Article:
Washington has been too wrapped up in other issues — such as the upcoming presidential election, wars in Afghanistan and Iraq, negotiations with Iran and simply not believing Russia had any real tools with which to threaten it –- that it airily dismissed all of Moscow’s provocations. This has made Russia’s reprisals Europe’s problem at a time when Moscow wants to prove it once again is a global power and can stand up against its traditional foe: the United States. So Russia sent a signal of something that the United States simply cannot ignore — the moving of the Russian-U.S. tug-of-war from Russia’s doorstep to the U.S. doorstep. This is a serious threat and one with which Washington is quite familiar.

    The Cuba option would be a powerful move against the United States — just as it was during the 1950s and 1960s — because it directly penetrates the United States’ immediate periphery. Combine the Cuba rumors with Venezuelan President Hugo Chavez’s trip to Moscow this past week — which held its own flurry of rumored deals over Russian bases and defense deals — and Moscow is reminding the Americans of a prior miscalculation. In the 1950s, Washington assumed that it could threaten the Soviet Union along its borders in Europe, South Asia and East Asia. And the United States believed it could not be threatened in its homeland, in the Western Hemisphere — America assumed no foreign power would dare violate the Monroe Doctrine. Washington bet that Moscow did not have an equivalent threat, and it was wrong.

    The Soviet Union’s move into Cuba back then changed the entire dynamic of the Cold War. The Soviet presence threatened the sea lanes out of the Gulf of Mexico, major facilities in Florida, all of the Caribbean airspace and some of the Eastern Seaboard. It forced the U.S. Navy and Air Force to shift resources and account for Soviet units there. It diverted the CIA into Latin America, forcing the conflicts in Central American and Grenada. Despite its inherent military vulnerability, Cuba was one of the most strategic Soviet assets. Nothing was the same after Cuba.

    The Russians are reminding the Americans of their prior miscalculations on how Russians respond to perceived threats. The United States has shifted its focus from its periphery and once again moved to responding to threats that could never truly physically hit the homeland — such as an Iranian missile threat. In the nearly 20 years since the collapse of the Soviet Union, the United States has returned to and enjoyed a world where any potential military threat is an ocean and half a world away.

    For now, this is just a signal and no real movement on the ground has been made. Russia is serious, however, about its ability to follow through if the United States does not release the pressure elsewhere. The moves over Cuba are not an indicator of the Russians’ global intentions, but are meant to signal an increase in Moscow’s assertiveness. It is a gutsy and interesting move by the Russians. We have yet to see whether the Americans have really noticed (or want to admit that they noticed) and can divert attention from the Middle East and domestic politics to address the Russian threat — either by backing down or by escalating the situation, which would bring back a Cold War standoff.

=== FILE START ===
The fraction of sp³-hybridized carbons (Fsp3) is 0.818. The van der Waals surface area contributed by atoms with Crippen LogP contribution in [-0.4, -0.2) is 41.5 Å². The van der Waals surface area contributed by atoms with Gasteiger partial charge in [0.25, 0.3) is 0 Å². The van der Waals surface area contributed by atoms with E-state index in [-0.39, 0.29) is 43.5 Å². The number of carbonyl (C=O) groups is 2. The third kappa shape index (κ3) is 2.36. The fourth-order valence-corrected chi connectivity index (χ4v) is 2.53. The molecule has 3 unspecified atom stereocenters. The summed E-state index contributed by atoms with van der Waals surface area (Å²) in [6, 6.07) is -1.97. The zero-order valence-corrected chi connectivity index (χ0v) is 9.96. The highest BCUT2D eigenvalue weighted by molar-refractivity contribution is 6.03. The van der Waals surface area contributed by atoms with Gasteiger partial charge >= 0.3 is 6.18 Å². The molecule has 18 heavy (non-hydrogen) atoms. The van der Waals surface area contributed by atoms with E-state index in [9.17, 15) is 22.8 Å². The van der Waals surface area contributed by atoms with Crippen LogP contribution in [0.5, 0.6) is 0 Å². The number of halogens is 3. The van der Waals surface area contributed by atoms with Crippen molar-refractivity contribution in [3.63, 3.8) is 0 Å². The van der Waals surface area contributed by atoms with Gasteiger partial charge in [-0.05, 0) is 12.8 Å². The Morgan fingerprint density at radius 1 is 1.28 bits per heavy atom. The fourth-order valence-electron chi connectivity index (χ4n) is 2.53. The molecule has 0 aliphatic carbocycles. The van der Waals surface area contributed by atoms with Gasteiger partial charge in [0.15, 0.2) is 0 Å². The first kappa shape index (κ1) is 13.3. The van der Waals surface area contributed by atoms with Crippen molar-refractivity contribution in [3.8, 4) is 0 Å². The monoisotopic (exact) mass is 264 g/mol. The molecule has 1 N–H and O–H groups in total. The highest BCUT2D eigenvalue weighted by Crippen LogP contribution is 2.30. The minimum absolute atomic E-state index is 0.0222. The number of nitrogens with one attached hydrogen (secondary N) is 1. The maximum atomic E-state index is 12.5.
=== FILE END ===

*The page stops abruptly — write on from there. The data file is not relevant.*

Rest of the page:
Of course, if Washington and Moscow do get serious about things such as Cuba, then the U.S. escalation would go far beyond what Russia currently feels threatened over.

    Toss the former KGB agent and current Deputy Prime Minister Igor Sechin into the mix and let him get back to his old drinking buddys from the “good ole'” days of smuggling arms in Latin America and heck who needs a Jihad to keep the military machine rolling were back to 1962, except now the Russians have a little bit of money to work with and the US is in Afganistan. Will Czar Vlady start banging his shoe on the podium?? I watch with curisoity

  58. Tim Newman says:

    In the 1950s, Washington assumed that it could threaten the Soviet Union along its borders in Europe, South Asia and East Asia.

    There isn’t much evidence Washington wanted to threaten the USSR in the 1950s. Contain yes, threaten no. The Korean War and Berlin Airlift – the two most significant Cold War events in the 1950s – were unprovoked acts of aggression carried out at the behest of Stalin.

  59. Pharohl says:

    It’s a game that the U.S. and Russia play. You do this, I will do this. You propose a missile shield, I will propose a bomber base near your shores. The missile shield is clearly a weapon, because it doesnt pose solely defensive capabilities, or else Russia wouldnt be making a big stink about it. When I listen to Condoleeza Rice say the the missile shield is aimed to prevent attacks from rogue threats, I buckle in pity because I can’t believe she has such the character to lie about anything and everything. I sometimes model myself behind Condoleeza Rice, a black American youth seeking to learn Russian and go into a career field catering to U.S./Russian affairs. But, I can’t model myslef behind a liar. Who are the rogue threats. Iran, who has missiles that can reach Europe, but has no reason to attack Europe. And North Korea, who is in the stages of disarming themselves of their minuscule nuclear armament. And out intelligence sources here in the U.S. have already stated that Iran is using their nuclear facilities for peaceful purposes, such as France, and many other nations that have nuclear power plants. Why can France produce nuclear energy but not Iran? The missile shield is clearly aimed at Russia, no matter how it gets twisted. A threat can be a nuclear launch from one of the breakaway republics, or maybe the Islamic extremist could get their hand on a weapon and reak havoc on that side of the world. I think it’s better to tell the truth. If Russia wants to build the base, let them. As long as we continue to push their buttons, so will they. Can’t you see the coalitions forming. Russia talking cordially to our enemies, but blasting us. The U.S. is definely in need of some policy changing. Hopefully we will get that in November.